The long-lasting symptoms that many patients contend with following mild traumatic brain injury (MTBI), also known as concussion, may be posttraumatic disorder (PTSD) and not postconcussion syndrome (PCS).
Concussion accounts for more than 90 percent of all TBIs, although little is known about prognosis for the injury. The symptoms cited as potentially being part of PCS fall into three areas: cognitive, somatic and emotional. But the interpretation of symptoms after MTBI should also take into account that injuries are often sustained during psychologically distressing events which can lead to PTSD.
The authors conducted a study of injured patients at an emergency department in a hospital in France to examine whether persistent symptoms three months after a head injury were specific to concussion or may be better described as part of PTSD. The study included 534 patients with head injury and 827 control patients with nonhead injuries.
Three months after the injury, 21.2 percent of head-injured and 16.3 percent of nonhead-injured patients met the diagnosis of PCS; 8.8 percent of head-injured patients met the criteria for PTSD compared with 2.2 percent of control patients.
"This prospective study of the three-month PCS and PTSD symptoms of mild head- and nonhead-injured patients recruited at the ED [emergency department] showed that the rationale to define a PCS that is specific to head-trauma patients is weak. … Further use of PCS in head-injury patients has important consequences, in terms of treatment, insurance resource allocation and advice provided to patients and their families. Available evidence does not support further use of PCS. Our results also stressed the importance of considering PTSD risk and treatment for patients with MTBI," researchers noted.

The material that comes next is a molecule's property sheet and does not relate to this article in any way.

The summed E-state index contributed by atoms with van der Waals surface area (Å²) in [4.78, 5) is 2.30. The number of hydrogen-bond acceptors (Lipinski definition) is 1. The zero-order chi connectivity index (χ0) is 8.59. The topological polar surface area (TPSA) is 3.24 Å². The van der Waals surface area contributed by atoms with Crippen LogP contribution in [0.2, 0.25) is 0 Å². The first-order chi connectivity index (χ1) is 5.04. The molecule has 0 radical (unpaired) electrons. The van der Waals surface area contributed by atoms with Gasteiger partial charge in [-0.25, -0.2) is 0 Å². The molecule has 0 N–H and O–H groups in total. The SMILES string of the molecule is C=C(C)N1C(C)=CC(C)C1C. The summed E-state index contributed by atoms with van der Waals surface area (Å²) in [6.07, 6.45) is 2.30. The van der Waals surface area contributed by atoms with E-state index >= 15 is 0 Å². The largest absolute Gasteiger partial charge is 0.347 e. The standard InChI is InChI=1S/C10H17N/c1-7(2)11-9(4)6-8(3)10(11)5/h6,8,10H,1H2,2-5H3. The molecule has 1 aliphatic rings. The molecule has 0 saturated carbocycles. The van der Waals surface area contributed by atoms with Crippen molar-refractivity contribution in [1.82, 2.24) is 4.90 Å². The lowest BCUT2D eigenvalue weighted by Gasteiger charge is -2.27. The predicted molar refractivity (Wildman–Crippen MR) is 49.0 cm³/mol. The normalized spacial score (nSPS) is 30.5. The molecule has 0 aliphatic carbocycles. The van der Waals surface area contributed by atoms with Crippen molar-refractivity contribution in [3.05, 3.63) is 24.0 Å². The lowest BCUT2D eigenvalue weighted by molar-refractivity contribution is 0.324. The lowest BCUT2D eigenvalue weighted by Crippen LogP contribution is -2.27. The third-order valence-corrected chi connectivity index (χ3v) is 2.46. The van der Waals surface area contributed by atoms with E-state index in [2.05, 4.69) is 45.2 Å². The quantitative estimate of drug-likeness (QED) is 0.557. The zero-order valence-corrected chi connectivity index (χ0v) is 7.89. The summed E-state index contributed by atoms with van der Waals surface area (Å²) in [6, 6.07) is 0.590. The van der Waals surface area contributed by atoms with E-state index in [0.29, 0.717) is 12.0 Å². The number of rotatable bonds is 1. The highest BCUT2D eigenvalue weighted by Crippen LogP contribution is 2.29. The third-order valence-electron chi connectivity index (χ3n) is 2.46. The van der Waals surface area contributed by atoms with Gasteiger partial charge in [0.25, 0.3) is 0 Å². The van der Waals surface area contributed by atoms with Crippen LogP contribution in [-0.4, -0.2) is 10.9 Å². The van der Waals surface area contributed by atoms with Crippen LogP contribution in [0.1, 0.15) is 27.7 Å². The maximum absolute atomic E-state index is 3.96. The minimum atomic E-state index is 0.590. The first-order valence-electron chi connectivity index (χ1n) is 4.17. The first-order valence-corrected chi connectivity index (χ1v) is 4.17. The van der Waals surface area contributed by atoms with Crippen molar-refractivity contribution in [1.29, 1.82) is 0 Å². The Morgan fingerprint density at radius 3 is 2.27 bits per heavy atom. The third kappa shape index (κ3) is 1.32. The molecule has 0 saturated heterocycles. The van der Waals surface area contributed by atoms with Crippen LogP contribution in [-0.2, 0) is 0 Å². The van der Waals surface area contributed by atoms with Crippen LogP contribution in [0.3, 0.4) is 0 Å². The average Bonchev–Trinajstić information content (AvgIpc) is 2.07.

- Emmanuel Lagarde, Louis-Rachid Salmi, Lena W. Holm, Benjamin Contrand, Françoise Masson, Régis Ribéreau-Gayon, Magali Laborey, J. David Cassidy. Association of Symptoms Following Mild Traumatic Brain Injury With Posttraumatic Stress Disorder vs Postconcussion Syndrome. JAMA Psychiatry, 2014; DOI: 10.1001/jamapsychiatry.2014.666
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